Anheuser-Busch Cos. Inc., said Wednesday its third-quarter profit fell 24 percent due to cost pressures, competition from other alcoholic drinks and costs associated with the legal settlement with the Maris family distributorship in Florida.
Excluding the one-time litigation settlement, the company said it would have earned $623 million, or 78 cents per share.
A-B earned $518 million, or 66 cents per share, for the period ending Sept. 30. That’s a decrease of 24 percent from the same period last year when net income was $684 million, or 85 cents per share.
Shares of Anheuser-Busch fell 95 cents, or 2.3 percent, to close at $40.80 on the New York Stock Exchange, its lowest point in nearly four years.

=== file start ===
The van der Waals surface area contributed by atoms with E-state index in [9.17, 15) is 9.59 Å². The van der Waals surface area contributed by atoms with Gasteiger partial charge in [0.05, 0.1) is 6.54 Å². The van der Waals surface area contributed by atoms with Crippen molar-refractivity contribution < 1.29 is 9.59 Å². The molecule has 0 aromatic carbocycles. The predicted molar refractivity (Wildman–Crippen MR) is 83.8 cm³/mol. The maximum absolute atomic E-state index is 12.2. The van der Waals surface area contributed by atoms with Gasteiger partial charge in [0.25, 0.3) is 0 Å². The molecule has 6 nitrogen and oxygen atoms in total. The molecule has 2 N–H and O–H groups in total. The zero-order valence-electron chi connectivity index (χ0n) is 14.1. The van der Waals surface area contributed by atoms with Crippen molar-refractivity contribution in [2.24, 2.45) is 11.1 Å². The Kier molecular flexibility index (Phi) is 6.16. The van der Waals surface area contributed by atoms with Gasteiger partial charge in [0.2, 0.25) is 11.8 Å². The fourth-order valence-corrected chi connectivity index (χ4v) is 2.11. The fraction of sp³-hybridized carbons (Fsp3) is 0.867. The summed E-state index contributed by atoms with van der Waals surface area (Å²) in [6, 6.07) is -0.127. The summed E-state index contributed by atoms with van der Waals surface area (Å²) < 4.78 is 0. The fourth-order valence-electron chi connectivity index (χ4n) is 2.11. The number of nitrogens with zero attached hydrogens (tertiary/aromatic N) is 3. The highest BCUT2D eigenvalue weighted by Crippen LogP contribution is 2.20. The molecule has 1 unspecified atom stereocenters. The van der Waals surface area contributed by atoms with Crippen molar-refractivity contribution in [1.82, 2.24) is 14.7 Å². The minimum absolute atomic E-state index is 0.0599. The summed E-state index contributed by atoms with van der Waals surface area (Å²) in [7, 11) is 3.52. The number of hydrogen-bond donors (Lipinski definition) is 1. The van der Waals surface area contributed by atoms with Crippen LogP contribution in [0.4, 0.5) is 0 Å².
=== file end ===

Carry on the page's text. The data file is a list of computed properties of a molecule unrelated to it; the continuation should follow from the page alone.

A-B has been struggling this year for the first time in decades. Intense competitive pressure from rival Miller Brewing Company and a stagnate beer market in the major-brand category has put unusual pressure on the St. Louis brewers sales.
Some analysts even suggested that A-B’s woes stem in part from its inability to capture the specialty beer drinker.
Analyst Carlos Laboy of Bear Stearns & Co. Inc. in New York said in his fiancial summary of A-B that the brewer has stayed away from a “key growth market for beer companies – high-end microbrews that come in different flavors and command higher prices at the bar.” Anheuser-Busch “remains steadfast that the Budweiser family can be all things to all people,” Laboy and others wrote in a pessimistic report on the company’s future earnings potential.